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By Henry Rollins
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By Shea Serrano
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By Dan Weiss
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By Kai Flanders
“I’m gonna jam this thing down your throat so that you’re not going to be able to breathe with your mouth open.”
The speaker is Richie Ramone and, just so there’s no misunderstanding, he is discussing the West Side Story drum solo that he’ll perform this weekend with the Pasadena Pops. A big man who moves with a big man’s confidence, Richie speaks in the husky growl of the Jersey boy he still is — there are few exclamation points at the end of his sentences and even fewer question marks.
Perhaps the least-known of the Ramones (he penned “Someone Put Something in My Drink”), Richie joined the ur-punk group in 1983, replacing drummer Marky, then left in 1987 in a fight over finances and respect. The collaboration between punk and pops might seem a discordant juxtaposition, especially given this weekend’s outdoor venue — La Cañada–Flintridge’s Descanso Gardens, that rustic suburban refuge whose loudest nighttime racket comes from crickets. But the common ground is West Side Story, Leonard Bernstein’s iconic urban opera that exploded on Broadway in 1957 prophesying that “the air is humming and something great is coming.” Today, thanks mostly to its film version, West Side Story is as much a part of the American pop subconscious as Muzak.
Richie hadn’t seen the movie when, as Richard Reinhardt, he first encountered the score on a high school friend’s stereo. What he heard wasn’t the Broadway or Hollywood cast album, however, but Buddy Rich’s famous big-band arrangement, West Side Story Medley. He was instantly hooked.
“This music is really tough at times, a little dark,” Richie says. “It’s about violence, stabbing. It’s not a cheery thing — I don’t like that kind of smiley stuff. I won’t play it.”
He was also moved by what Rich had done with it, and for him the experience confirmed the primacy of percussion.
“I’ve been drumming since I was 4 years old,” he says. “The drummer is the ultimate driver of an orchestra — I don’t care what anyone says.”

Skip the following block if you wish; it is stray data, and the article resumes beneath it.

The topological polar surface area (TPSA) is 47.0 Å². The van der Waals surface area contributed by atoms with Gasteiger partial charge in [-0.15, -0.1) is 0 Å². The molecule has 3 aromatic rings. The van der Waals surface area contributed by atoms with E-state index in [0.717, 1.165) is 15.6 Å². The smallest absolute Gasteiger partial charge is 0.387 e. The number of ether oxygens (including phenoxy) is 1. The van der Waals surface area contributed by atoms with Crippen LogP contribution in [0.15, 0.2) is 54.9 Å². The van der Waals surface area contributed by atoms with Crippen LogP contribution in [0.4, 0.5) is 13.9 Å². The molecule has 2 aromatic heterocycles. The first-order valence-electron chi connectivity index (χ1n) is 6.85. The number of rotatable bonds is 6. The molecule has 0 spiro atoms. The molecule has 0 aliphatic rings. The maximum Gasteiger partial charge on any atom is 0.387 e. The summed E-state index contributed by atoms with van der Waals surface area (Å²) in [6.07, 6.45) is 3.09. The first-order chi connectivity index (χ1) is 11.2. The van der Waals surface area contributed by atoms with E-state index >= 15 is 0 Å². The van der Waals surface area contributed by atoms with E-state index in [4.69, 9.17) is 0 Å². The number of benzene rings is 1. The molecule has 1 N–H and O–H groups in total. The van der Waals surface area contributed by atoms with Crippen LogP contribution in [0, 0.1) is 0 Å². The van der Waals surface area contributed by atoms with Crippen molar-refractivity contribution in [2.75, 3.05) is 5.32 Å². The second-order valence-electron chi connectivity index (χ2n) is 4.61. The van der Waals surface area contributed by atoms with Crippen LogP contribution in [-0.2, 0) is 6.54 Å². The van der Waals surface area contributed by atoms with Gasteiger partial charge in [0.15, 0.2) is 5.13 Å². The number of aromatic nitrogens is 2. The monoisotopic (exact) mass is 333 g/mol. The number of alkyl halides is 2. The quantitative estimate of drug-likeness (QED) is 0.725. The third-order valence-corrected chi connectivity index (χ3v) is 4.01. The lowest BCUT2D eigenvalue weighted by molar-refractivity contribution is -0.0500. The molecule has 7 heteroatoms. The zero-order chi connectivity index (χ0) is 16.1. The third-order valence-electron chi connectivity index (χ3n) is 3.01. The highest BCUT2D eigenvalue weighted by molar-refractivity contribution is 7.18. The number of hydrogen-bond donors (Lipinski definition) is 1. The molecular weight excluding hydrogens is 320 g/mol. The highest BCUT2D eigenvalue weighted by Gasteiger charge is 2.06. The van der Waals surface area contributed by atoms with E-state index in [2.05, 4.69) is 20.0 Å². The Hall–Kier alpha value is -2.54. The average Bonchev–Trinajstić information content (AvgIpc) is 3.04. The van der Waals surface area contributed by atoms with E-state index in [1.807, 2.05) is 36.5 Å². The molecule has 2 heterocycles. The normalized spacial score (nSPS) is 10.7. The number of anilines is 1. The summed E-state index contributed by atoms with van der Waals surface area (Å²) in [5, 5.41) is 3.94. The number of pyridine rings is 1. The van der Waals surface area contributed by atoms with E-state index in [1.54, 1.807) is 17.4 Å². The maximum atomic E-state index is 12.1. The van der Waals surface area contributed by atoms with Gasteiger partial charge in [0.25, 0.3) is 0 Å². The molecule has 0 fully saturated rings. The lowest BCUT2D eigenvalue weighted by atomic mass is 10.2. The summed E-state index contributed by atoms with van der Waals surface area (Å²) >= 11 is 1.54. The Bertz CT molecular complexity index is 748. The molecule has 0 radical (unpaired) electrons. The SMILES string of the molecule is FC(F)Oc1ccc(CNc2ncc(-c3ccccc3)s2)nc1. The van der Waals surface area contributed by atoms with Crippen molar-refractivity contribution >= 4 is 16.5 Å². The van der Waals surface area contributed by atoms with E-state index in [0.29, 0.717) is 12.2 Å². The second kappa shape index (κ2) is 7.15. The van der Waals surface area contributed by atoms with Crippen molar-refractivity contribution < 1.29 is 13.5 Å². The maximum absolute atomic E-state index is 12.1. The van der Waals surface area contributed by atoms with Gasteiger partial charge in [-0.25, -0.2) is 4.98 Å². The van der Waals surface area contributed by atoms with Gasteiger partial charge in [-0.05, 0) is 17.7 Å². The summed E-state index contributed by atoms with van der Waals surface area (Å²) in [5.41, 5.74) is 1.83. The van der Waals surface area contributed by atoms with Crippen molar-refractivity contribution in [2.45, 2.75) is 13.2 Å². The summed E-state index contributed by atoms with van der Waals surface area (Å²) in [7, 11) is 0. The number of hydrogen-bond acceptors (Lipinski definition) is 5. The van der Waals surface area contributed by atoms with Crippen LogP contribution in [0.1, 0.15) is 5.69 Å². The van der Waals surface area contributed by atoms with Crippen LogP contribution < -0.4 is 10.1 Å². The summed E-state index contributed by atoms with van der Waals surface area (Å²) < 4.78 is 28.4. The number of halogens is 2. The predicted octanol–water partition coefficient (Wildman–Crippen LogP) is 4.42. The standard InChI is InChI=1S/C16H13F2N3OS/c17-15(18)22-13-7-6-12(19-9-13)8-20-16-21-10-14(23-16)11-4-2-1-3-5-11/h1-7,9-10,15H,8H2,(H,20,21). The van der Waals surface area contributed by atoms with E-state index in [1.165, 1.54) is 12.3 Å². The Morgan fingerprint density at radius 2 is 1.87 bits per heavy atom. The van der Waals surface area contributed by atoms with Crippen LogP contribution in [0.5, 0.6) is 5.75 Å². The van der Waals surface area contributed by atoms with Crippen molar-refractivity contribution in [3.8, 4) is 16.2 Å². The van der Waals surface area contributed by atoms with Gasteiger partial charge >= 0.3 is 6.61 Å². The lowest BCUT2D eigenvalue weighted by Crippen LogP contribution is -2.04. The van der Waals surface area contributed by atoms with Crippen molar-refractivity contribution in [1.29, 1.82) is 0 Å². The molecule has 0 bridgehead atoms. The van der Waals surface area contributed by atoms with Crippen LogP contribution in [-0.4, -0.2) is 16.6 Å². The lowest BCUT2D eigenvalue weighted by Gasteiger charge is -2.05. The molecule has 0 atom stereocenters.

Not surprisingly, when Richie eventually did see the movie version, it wasn’t the Romeo and Juliet narrative of Arthur Laurents’ book that grabbed him, but the story’s seething rebelliousness.
“The film was a total connection,” he recalls. “Coming from my background of hanging out on the street with kids in Passaic, that’s what I did, and I understood it.”
The Reinhardts moved around a lot. His father had a successful landscaping business, but Richie felt suffocated in his family’s strict household.
“They wanted to send me to West Point,” he continues in his heavy Jersey accent, coming as close to laughing as he can. “One of those schools where they want to send you away to become a better kid.”
Instead, Richie left home when he was 17.
“I threw my jewelry at my mother and left,” he remembers. “At that time we all wore onyx and turquoise and ivory.”
He crossed the Hudson and on to the tail end of the Max’s Kansas City scene, where no one wore turquoise. He spent the next half dozen or so years drumming in small bands before landing in the Ramones.
For the last 15 years, Richie Ramone has worked in corporate hotel management.
“I’m not into being a 50-year-old uncle playing rock,” he says. “It doesn’t make sense.”
Instead, for roughly the past year, he devised his own West Side Story medley, called Suite for Drums and Orchestra, that distills several of the musical’s motifs into one 17-minute drum-dominated performance. Working with an electronic drum kit using ProTools software, Richie developed an early arrangement in a room of the North Hollywood apartment he shares with his wife, the writer Annette Stark. Then he began researching possible venues.
“Here’s what you need to know about orchestras,” he says today. “They don’t want to take a chance. Especially on an old punk who might show up drunk and puke on the stage.”
But then he discovered Rachael Worby, the innovative director of the Pasadena Pops, which is currently winding down its last season before merging with the Pasadena Symphony — an economic move that has triggered controversy and a lawsuit from Los Angeles’ Musicians Union Local 47. Worby, whom Richie describes as “a real Leonard Bernstein freak,” liked what she heard.
“I immediately put him on to Ron Abel,” she recalls, “with whom he worked very closely. I suspect the live version will be very exciting.”
Together, Richie and Abel, who is a professional composer and arranger, produced a 250-page score of 600 bars. For this week’s performance, Abel will play grand piano, which, Richie says, makes the piece “more clubby and [gives it] less of a traditional orchestra feel. [Ron] comes from more of a Broadway background. I’d bring my electronic drums to his place and we’d work on it. I told him it needs to be tough and fast.”
Richie Ramone’s suite features him as the Pops’ drum soloist and will close a very eclectic two-and-a-half-hour evening, called “76 Trombones.” The evening is dedicated to the year 1957 and, ironically, will feature a tribute medley to that year’s other big musical, The Music Man. 1957 was also the year Humphrey Bogart died, and so the Pops evening will have music from Max Steiner’s score for The Treasure of the Sierra Madre, along with Franz Waxman’s music for 1957’s Peyton Place, some Lennon-McCartney tunes celebrating the 50-year anniversary of their first meeting, along with Finlandia, marking Jean Sibelius’ 1957 death, and a reading from Dr. Seuss’ 50-year-old The Cat in the Hat. Not to mention that this month Richie Ramone turns 50 — call it his own End of the Half-Century.
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